In the measured tones of high finance, Soros, whose hedge fund by some accounts made $3 billion last year, talked about a ”speculative excess” and warned that the run-up in oil prices could drag the United States into a recession.

…Ramm, the president of the Inland Oil Co. of Ephrata, Wash., was a bit more plain-spoken.
”Excessive speculation on energy trading is the fuel that is driving this runaway train in crude oil prices.”

Others testifying said speculation by investment banks, hedge funds, institutional investors and others may be responsible for more than half of the skyrocketing price of crude oil. The Federal Trade Commission and the Commodity Futures Trading Commission, they said, have failed to investigate.
Gasoline should cost about $2.25 a gallon, and everything above that is ”funny money” largely tacked on by speculation and manipulation, testified Mark Cooper of the Consumer Federation of America.

”The speculative bubble in energy commodities has cost households about $1,500 over the past two years in increased costs for gasoline and natural gas,” said Cooper, estimating that the total cost to the U.S. economy has been more than half a trillion dollars.

World has enough oil reserves, says BP boss The Guardian, via the Raw Story, 6.11.08 “I am certainly not a subscriber to peak oil (theories).”

Related info: Inflation Tax and Dollar Devaluation: Paul Confronts Bernake

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8 Responses

  1. […] at Daily Liberty Research did a nice post on driving factors of oil prices with an interesting collection of articles, including the late June reporting that “OPEC […]

  2. […] at Daily Liberty Research did a nice post on driving factors of oil prices with an interesting collection of articles, including the late June reporting that “OPEC […]

  3. […] at Daily Liberty Research did a nice post on driving factors of oil prices with an interesting collection of articles, including the late June reporting that “OPEC […]

  4. “Inflation causes high gas and food prices, not the other way around — get it right!”

    If you define inflation as the increase in overall price levels, as most economists do, then high gas prices do actually cause inflation.

    What you’re saying is that increases in the money supply (which you define as inflation) increase price levels, which is not always the case. For example, in a quickly growing economy, small increases in the money supply won’t increase price levels.

  5. I’m not sure where you get the idea that “most economists” define inflation as “the increase in overall price levels”. These must be Fox News economists that you are referring to?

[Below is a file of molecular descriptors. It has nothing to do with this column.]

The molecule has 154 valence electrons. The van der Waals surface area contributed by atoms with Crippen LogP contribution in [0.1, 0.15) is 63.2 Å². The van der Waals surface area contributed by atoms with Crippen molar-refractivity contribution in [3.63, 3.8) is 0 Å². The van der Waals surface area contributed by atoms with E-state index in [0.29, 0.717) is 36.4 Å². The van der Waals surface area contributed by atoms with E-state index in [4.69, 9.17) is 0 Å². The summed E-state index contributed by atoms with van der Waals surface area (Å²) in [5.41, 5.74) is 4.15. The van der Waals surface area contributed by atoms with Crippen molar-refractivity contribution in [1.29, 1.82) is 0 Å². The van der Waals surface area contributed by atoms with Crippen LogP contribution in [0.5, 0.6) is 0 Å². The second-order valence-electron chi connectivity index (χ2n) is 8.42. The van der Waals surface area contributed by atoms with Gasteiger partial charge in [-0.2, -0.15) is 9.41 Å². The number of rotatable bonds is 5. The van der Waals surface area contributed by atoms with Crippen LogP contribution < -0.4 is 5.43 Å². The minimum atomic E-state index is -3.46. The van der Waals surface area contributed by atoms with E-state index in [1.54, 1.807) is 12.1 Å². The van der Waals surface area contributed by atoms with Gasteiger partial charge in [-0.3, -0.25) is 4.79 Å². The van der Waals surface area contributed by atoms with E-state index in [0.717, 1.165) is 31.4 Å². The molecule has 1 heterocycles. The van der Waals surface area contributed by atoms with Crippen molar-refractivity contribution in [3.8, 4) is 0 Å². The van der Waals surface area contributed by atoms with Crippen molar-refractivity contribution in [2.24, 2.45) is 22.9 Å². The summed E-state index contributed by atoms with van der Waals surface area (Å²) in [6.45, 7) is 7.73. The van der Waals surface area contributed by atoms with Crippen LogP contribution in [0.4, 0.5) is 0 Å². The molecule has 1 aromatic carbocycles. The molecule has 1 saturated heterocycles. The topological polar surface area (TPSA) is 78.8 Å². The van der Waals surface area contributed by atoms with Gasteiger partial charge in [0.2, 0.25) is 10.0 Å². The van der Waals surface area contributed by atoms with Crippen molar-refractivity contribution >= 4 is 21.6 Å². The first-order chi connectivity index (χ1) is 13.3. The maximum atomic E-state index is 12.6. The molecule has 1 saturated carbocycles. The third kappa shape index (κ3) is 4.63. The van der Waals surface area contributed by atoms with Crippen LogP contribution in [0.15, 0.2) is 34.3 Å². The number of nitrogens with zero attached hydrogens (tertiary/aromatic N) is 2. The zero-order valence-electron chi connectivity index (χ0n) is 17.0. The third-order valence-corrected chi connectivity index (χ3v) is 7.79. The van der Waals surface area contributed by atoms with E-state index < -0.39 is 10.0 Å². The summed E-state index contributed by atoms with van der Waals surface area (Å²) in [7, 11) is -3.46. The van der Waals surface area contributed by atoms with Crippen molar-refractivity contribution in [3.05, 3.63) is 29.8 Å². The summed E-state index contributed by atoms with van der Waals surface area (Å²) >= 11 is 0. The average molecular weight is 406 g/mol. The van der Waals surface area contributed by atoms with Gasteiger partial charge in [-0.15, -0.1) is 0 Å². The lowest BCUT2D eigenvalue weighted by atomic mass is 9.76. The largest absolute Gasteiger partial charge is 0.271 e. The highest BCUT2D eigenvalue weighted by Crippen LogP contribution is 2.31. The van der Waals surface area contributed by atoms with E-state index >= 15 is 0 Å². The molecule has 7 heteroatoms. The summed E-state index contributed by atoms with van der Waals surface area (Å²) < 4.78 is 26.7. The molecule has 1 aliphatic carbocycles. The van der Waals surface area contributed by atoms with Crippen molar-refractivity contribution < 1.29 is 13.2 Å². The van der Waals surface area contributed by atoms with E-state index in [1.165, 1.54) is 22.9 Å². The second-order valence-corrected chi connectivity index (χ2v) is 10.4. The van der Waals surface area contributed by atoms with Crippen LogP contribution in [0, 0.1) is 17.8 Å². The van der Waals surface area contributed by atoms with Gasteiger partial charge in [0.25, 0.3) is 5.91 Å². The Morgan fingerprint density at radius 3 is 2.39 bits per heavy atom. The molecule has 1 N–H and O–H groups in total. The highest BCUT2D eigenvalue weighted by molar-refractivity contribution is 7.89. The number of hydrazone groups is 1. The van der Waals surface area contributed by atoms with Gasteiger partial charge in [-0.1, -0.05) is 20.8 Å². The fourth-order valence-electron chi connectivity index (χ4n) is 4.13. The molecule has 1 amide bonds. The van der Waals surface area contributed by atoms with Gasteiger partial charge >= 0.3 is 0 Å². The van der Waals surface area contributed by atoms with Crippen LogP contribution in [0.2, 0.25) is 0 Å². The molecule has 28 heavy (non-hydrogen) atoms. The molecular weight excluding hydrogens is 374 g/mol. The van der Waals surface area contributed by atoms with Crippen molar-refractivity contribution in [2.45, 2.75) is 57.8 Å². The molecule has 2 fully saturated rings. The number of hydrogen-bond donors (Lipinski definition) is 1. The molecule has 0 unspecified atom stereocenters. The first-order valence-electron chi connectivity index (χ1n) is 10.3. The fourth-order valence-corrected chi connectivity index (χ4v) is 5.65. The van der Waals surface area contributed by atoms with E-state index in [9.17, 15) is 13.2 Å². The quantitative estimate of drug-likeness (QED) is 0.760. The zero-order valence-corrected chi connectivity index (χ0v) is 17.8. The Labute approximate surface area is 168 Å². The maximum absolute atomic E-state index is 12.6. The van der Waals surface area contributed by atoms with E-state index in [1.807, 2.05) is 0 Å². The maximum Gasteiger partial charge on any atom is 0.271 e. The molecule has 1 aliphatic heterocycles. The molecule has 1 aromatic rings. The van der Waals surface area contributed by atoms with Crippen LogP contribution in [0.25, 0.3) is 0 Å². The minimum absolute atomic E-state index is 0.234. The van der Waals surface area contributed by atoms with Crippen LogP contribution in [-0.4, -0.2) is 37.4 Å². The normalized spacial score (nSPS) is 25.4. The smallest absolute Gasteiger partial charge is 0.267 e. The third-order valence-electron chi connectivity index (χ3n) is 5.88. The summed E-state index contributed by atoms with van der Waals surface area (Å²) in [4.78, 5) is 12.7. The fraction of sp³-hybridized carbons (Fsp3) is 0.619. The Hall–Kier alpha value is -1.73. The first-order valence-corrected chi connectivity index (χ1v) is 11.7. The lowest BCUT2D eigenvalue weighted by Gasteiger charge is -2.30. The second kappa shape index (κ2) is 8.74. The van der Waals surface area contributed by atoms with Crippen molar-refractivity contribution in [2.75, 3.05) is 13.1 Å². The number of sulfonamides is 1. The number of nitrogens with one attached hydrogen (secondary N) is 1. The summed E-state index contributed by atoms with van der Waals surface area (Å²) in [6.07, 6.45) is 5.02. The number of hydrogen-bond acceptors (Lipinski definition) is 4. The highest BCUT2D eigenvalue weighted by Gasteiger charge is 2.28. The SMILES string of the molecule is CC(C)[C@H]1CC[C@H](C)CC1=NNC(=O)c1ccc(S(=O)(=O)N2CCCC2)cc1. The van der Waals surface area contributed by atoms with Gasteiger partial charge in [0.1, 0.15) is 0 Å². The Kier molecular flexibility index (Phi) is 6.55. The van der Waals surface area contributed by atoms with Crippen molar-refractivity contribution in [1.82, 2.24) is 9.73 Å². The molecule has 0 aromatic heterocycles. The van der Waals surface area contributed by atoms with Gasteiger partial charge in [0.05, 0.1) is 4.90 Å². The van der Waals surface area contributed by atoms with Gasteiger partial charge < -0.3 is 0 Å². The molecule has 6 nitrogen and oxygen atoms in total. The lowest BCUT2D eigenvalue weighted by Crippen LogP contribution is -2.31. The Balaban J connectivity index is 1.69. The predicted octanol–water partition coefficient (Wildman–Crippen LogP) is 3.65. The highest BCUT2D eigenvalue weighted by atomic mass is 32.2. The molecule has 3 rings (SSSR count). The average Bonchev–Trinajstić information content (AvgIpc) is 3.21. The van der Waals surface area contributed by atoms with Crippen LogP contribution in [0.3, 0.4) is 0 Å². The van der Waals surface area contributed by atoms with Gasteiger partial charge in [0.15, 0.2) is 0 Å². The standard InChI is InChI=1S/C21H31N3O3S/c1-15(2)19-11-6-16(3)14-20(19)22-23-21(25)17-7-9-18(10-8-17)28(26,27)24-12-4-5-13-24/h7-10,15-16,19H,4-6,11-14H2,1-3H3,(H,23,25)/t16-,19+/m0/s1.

The very definition (look it up) of inflation is: “a persistent, substantial rise in the general level of prices related to an increase in the volume of money and resulting in the loss of value of currency.” Every credible thing about economics I’ve ever read says the same thing.

    Obviously if the price of a commodity that virtually everyone has to use on a regular basis such as gasoline goes up (primarily due to inflation), then prices for other things will go up as well as that expense is passed on. This is the result of inflation.

    The cause of inflation is our devalued currency. One of the first and most noticeable places the devaluation of our currency hits us is in the price of oil — because of our huge reliance on world markets, the exchange rates inherent in those markets, etc. Inflation is far less of a problem (in the shorter term anyway) for things bought and sold within our own borders and/or when only U.S. dollars change hands.

    You are mostly correct in saying that “in a quickly growing economy, small increases in the money supply won’t increase price levels.” Sadly, we have neither a quickly growing economy nor small increases in the money supply occurring right now in this country. Instead we have rising prices due to inflation.

  6. […] or Depression LikelyRevolution March in D.C., July 12, 2008CNN: Another Depression Could Be ComingWhy Oil and Gas Prices Are HighNaomi Wolf at the Revolution MarchAlarmist Climate Change Myth Continues To UnravelMore From the […]

  7. Moves by the CFTC to try and regulate the oil trading market and prevent the kind of speculation which has seen crude oil prices rise from $30 per barrel back towards $70+ this year took an interesting twist yesterday when it was announced that the weekly COT data would now include new details on the aggregate holdings of the big Wall Street dealers, hedge funds and other financial participants. COT data is a useful market sentiment tool but as many of the market participants both hedge and speculate it has become increasingly difficult to analyse. According to the CFTC the new format will be making its debut next Friday.